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I'm inclined to agree with Anzyr on this one. The sheer action economy of the party is likely to cause the Mythic NPC to get curb stomped by the 2nd or (if they're lucky) 3rd round. If you built it as a Mythic Archmage who acts as more of an opposing force than just a straight up encounter, you might have something, but typically single combatant vs. group = group wins unless there's a major power discrepancy between the two and the group isn't 18-20th level.
James Jacobs wrote:
Neat! Thank you. :)
Ms. Pleiades wrote:
I find the best way to make PCs play nice with NPCs is to have the NPC casually use up a very high level spell on something very trivial.
Lich: "Hello Adventurers, welcome to my realm. I apologize, please forgive my lack of hospitality, would you care for refreshment?*Casts Wish, copying Unseen Servant to float a tray of drinks and hors d'oeuvres over to the PC's.
Lich: "The stuffed veal cutlets are really quite good."
Thank you for pointing that out. You are obviously smarter than me and think of things that the God of Economics would already have covered as he is also smarter than me. Yay retroactively intelligent gods!!!
I'm having this horrible idea where the God of Economics gets upset at spellcasters and decides to mess with them by making a deal with the God of Stone to create massive quantities of diamonds and flood all markets with them, dropping their value into the dirt. Hell, they might even wind up replacing the world's currency due to their resilience and abundance.
Blake, you assume that the issue is of a player being unhappy with the circumstance. It could very easily be a matter of the character being unhappy with the fact that they are no longer the race they used to be. The player might actually be enjoying it in their own way despite roleplaying their character as hating the current circumstance and being willing to take rather extensive steps to remedy it. Now, I could be absolutely wrong about this, I don't believe the OP has mentioned what the actual feelings of the player are on this, so I may be incorrect.
Personally, I like the "Quest for a gem valuable enough." It doesn't cause the party to take a hit to their WBL, and allows for a little more world expanding and creativity. There might be some problems, but as long as the other players are okay with going along with it, (because their characters hate seeing their friend in anguish over his new form, and also maybe out of guilt for doing it to him) I see no real issue. The GM might even use this side quest to introduce a new plot hook to drive the main story further.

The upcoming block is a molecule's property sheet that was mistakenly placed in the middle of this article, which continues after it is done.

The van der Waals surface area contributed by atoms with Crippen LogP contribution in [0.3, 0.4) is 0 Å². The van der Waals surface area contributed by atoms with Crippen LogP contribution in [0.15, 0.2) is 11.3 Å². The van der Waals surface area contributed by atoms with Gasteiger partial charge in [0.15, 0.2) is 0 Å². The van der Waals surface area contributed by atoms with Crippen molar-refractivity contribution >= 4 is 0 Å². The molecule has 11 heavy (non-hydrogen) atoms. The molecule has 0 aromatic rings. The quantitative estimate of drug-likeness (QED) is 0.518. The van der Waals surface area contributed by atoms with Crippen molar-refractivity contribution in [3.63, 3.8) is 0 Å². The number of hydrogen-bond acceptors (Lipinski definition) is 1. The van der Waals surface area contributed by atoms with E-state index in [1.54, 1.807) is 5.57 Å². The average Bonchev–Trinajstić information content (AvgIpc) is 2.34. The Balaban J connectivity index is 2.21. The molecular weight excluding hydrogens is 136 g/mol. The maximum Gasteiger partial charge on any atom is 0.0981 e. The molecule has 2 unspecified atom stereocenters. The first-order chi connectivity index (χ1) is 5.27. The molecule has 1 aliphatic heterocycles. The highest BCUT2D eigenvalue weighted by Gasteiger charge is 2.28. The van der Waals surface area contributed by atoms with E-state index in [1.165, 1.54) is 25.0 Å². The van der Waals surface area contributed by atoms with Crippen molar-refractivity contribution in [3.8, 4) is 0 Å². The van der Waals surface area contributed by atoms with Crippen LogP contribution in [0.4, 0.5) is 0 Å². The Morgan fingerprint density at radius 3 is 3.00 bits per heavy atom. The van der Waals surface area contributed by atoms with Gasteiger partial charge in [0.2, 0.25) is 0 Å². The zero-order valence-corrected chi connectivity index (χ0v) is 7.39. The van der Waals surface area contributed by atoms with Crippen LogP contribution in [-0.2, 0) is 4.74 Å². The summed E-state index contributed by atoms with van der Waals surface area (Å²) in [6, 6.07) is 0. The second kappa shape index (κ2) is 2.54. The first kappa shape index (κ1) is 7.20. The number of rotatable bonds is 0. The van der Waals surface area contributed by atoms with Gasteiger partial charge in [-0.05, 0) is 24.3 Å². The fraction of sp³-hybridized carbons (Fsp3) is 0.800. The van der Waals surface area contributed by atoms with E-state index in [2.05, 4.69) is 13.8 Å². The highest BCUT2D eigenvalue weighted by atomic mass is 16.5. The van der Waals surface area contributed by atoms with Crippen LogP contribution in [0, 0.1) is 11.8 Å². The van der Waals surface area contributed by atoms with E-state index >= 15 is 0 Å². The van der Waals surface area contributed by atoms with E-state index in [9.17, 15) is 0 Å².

I had an idea for the end of Divinity Drive. The PCs defeat Unity, collapse Godmind, maybe even make Casandalee an Iron God. But Unity doesn't actually die. He has an emergency escape plan: launch himself out into space in a secondary computer core. The thing is, he has even less power than he did in Silver Mount: his divine power doesn't even reach an inch beyond his physical CPU, and even if he was installed in another computer further down the line, he would never again be able to regain his mythic powers to full strength. In essence: he is permanently neutralized...
Unity: Space space wanna go to space. Space. Space space wanna go to space yes please space. Space space. Go to space. What's your favorite thing about space? Mine is space. Gotta go to space. Gonna be in space. SPAAACCCCCE!
James Jacobs wrote:
Oooooohh, I can't wait! ^.^
Indeed. I'm just throwing out ideas that PC's might think up that the AP might not account for. And besides, it could be an interesting idea for Unity's control over Ozmyn, and Ozmyn's status as a willing pawn to be suppressible, but only briefly, ultimately leaving his status as an antagonist unchanged.
You beat me to the damage question. I would still probably have rocket launchers only in the hands of the gearsmen who are on the wall of the Technic League compound, and maybe one in every few squads of gearsmen in the streets once the PC's gain enough notoriety. Honestly, I don't think even the Chaotic Evil Technic League are going to arm their standard robotic peacekeeping squads with enough artillery to level a city block (and that's assuming only 2 shots per launcher). And they definitely wouldn't allow such explosive weaponry to be used inside the compound itself where all their toys and experiments are kept. I'd probably replace their ranged option with stun guns, to be replaced by timeworn laser pistols once notoriety gets high enough.
It might be theoretically possible to disrupt Unity's influence over Ozmyn at least temporarily by placing him in an Anti-Technology Field AND an Anti-Magic Field. Anti-Tech will shut down Unity's devices, and Anti-Magic will prevent him from teleporting away, while also removing any control Unity might have placed through its divine power. This way the party might at least be able to attempt interrogation until one of the fields wears off and Unity reinstates control. One question is how will Ozmyn view his relationship with Unity once the Iron God is no longer in his head?